Mathematics Colloquium Spring 2016

Tuesdays 4:00 p.m.
McHenry Building Room 4130
Refreshments served at 3:30 in the Tea Room (4161)
For further information please contact Professor Torsten Ehrhardt or call the Mathematics Department at 459-2969

Tuesday, March 29, 2016

No Colloquium


Tuesday, April 5, 2016

"Ambient metrics and exceptional holonomy"

Robin Graham, University of Washington and MSRI

The holonomy of a pseudo-Riemannian metric is a subgroup of the orthogonal group which measures the structure preserved by parallel translation. Construction of pseudo-Riemannian metrics whose holonomy is an exceptional Lie group has been of great interest in recent years.  This talk will outline a construction of an infinite-dimensional family of metrics in dimension 7 whose holonomy is the split real form of the exceptional group $G_2$. The datum for the construction is a generic real-analytic 2-plane field on a manifold of dimension 5; the metric in dimension 7 arises as the ambient metric of a conformal structure on the 5-manifold defined by Nurowski in terms of the 2-plane field.


Tuesday, April 12, 2016

"Einstein metrics in 4 dimensions"

Olivier Biquard, Ecole Normal Superieure and MSRI

I will talk about new developments on compactness and singularities of Einstein metrics in 4 dimensions. A large part of the talk will be an introduction to 4-dimensional Einstein metrics, their topological meaning, etc.


Tuesday, April 19, 2016 *SPECIAL COLLOQUIUM*

"Partial Differential Equation Models of Speciation"

Dan Friedman, Economics Department, University of California, Santa Cruz


The talk will begin with some general remarks on biologists' theoretical approaches since Darwin on how new species evolve. Then it will sketch a leading current approach, Adaptive Dynamics, that features bivariate calculus models and a simple ODE. The main part of the talk will show how non-linear first order PDE techniques can be deployed to address some open questions concerning speciation.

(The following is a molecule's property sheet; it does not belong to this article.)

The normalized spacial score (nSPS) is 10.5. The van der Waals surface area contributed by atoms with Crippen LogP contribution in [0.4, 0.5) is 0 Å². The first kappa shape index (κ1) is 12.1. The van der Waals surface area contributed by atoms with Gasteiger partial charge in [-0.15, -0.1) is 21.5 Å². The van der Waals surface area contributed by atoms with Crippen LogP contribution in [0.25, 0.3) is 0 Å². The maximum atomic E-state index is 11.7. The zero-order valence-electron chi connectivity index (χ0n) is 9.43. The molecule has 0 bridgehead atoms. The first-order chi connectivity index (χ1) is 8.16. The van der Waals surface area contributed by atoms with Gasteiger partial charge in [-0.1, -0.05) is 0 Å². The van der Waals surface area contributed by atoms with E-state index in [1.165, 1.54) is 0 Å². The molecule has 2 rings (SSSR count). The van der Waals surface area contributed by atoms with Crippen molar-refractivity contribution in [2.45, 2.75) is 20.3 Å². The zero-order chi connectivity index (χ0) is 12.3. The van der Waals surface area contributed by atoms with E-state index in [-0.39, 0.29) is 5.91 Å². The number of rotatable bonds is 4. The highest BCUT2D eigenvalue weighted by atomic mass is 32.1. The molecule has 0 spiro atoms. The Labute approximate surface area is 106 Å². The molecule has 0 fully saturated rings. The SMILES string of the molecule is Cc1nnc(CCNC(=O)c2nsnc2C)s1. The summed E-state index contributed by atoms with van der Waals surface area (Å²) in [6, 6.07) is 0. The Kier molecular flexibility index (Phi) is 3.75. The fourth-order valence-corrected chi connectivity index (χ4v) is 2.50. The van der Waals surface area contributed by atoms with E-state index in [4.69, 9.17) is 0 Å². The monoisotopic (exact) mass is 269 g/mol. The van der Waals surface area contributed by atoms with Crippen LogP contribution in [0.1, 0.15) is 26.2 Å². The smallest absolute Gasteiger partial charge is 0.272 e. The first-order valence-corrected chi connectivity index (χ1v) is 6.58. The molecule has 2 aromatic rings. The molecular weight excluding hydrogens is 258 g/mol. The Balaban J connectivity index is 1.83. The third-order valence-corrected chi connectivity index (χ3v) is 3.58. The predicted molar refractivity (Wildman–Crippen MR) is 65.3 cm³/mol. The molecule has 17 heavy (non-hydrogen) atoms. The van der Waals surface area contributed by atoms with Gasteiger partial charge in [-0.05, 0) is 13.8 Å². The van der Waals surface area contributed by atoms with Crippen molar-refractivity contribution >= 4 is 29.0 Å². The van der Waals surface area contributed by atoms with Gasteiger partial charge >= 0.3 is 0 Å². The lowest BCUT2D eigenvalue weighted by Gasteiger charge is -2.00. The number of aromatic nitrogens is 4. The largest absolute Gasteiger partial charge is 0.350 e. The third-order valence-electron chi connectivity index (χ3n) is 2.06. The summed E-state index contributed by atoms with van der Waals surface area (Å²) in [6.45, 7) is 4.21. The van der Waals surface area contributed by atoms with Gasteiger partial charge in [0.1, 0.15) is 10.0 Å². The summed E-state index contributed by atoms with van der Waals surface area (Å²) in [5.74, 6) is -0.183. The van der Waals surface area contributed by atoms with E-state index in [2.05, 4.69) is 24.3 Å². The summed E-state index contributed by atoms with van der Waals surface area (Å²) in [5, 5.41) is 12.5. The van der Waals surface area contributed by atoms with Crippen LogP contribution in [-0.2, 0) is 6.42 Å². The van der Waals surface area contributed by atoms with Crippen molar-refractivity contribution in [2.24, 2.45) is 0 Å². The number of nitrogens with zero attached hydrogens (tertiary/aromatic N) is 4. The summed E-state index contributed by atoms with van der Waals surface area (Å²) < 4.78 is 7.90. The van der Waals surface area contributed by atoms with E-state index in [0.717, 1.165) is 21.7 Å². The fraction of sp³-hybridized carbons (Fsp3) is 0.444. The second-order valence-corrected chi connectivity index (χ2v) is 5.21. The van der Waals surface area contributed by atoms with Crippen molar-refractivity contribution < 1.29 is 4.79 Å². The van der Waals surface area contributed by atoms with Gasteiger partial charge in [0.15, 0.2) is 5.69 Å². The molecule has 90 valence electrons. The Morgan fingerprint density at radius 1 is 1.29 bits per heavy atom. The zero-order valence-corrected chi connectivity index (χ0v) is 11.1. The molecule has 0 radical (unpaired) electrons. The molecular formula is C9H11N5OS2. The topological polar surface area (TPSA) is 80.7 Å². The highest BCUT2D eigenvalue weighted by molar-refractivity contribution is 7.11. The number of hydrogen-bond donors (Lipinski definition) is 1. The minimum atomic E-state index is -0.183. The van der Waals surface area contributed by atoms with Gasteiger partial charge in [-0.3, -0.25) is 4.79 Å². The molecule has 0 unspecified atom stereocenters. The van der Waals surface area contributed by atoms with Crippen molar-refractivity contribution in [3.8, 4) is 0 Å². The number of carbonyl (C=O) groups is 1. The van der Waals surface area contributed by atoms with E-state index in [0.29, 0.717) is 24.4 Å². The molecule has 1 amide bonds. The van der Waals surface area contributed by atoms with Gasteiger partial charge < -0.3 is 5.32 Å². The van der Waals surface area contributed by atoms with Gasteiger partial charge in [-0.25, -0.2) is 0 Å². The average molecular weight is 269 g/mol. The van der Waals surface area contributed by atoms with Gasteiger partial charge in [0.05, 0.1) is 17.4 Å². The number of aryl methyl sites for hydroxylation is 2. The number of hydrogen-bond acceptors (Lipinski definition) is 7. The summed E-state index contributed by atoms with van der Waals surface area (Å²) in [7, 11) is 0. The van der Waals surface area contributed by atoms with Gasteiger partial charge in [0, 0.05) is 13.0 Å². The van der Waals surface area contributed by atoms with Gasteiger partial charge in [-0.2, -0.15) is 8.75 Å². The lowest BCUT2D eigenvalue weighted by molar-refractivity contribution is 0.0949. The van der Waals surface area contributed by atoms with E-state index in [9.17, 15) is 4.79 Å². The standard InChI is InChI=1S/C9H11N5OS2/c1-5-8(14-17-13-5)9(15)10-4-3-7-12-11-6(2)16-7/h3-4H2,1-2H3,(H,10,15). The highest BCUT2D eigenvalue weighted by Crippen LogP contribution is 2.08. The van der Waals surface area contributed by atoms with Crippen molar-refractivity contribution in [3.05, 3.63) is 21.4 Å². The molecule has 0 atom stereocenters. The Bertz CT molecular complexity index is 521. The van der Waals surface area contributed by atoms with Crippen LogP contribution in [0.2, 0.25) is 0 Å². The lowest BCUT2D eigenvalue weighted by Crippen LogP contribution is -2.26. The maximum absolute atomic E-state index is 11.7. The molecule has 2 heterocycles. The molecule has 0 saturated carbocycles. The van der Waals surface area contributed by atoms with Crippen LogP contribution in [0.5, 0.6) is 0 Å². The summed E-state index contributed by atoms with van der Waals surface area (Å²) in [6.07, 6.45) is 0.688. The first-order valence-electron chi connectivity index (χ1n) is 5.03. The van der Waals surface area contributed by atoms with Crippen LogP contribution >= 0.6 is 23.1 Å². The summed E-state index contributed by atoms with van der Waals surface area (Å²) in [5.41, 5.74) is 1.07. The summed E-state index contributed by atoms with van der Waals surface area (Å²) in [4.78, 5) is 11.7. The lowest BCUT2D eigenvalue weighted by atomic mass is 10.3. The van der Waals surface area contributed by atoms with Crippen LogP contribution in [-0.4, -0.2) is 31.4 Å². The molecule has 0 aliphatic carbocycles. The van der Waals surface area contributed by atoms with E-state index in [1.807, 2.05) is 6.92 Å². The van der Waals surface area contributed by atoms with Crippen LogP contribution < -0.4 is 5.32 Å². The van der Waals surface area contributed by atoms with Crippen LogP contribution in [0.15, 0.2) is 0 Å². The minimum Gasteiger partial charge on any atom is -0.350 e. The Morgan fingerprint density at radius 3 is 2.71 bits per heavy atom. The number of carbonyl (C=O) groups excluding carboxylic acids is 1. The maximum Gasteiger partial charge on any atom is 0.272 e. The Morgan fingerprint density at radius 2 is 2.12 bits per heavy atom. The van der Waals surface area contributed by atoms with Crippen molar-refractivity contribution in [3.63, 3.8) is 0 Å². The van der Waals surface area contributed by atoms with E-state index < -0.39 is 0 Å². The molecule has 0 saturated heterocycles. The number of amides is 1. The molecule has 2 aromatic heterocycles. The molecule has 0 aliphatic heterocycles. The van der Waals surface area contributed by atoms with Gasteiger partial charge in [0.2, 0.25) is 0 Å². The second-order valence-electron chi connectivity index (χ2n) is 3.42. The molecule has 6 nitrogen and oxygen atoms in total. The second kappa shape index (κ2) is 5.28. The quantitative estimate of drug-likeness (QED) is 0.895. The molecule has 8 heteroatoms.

Tuesday, April 26, 2016 *SPECIAL COLLOQUIUM*

"Q-curvature, some survey and recent development"

Alice Chang, Princeton and MSRI

On manifolds of dimension 4, Q curvature is a natural extension of the Gaussian curvature on compact surfaces. In this talk, we will survey some analytic and geometric aspects and report some recent study of Q curvature on manifolds of general dimensions and on CR geometry. We will also discuss the connection of the notion to the scattering theory, the concept of renormalized volume in the ADS/CFT setting and the study of a class of non-local operators in conformal geometry.


Tuesday, May 3, 2016

"Moduli spaces and gluing"

Jeff Viaclovsky, University of Wisconsin, and MSRI

Geometers are interested in the problem of finding a "best" metric on a manifold. In dimension 2, the best metric is usually one which possesses the most symmetries, such as the round metric on a sphere, or a flat metric on a torus. In higher dimensions, there are many classes of geometrically interesting metrics, such as Einstein metrics, metrics with special holonomy, and extremal Kahler metrics, to name a few. One technique for finding such metrics is a procedure called "gluing", in which one takes known solutions on two different manifolds, attaches them together using some kind of surgery to obtain an "approximate" solution on a new manifold, and then attempts to perturb to an exact solution of the equations on the new manifold. There are obstructions to carrying this out in practice, which can be understood using a fancy version of the implicit function theorem. Gluing techniques are a valuable tool in studying moduli spaces of solutions, because they give an understanding of how solutions can degenerate. I will describe some well-known examples of moduli spaces and gluing techniques, and then discuss some of my work in this area regarding critical metrics on four-manifolds.


Tuesday, May 10, 2016

"On Dark Matter, Spiral Galaxies, and the Axioms of General Relativity"

Hubert Bray, Duke University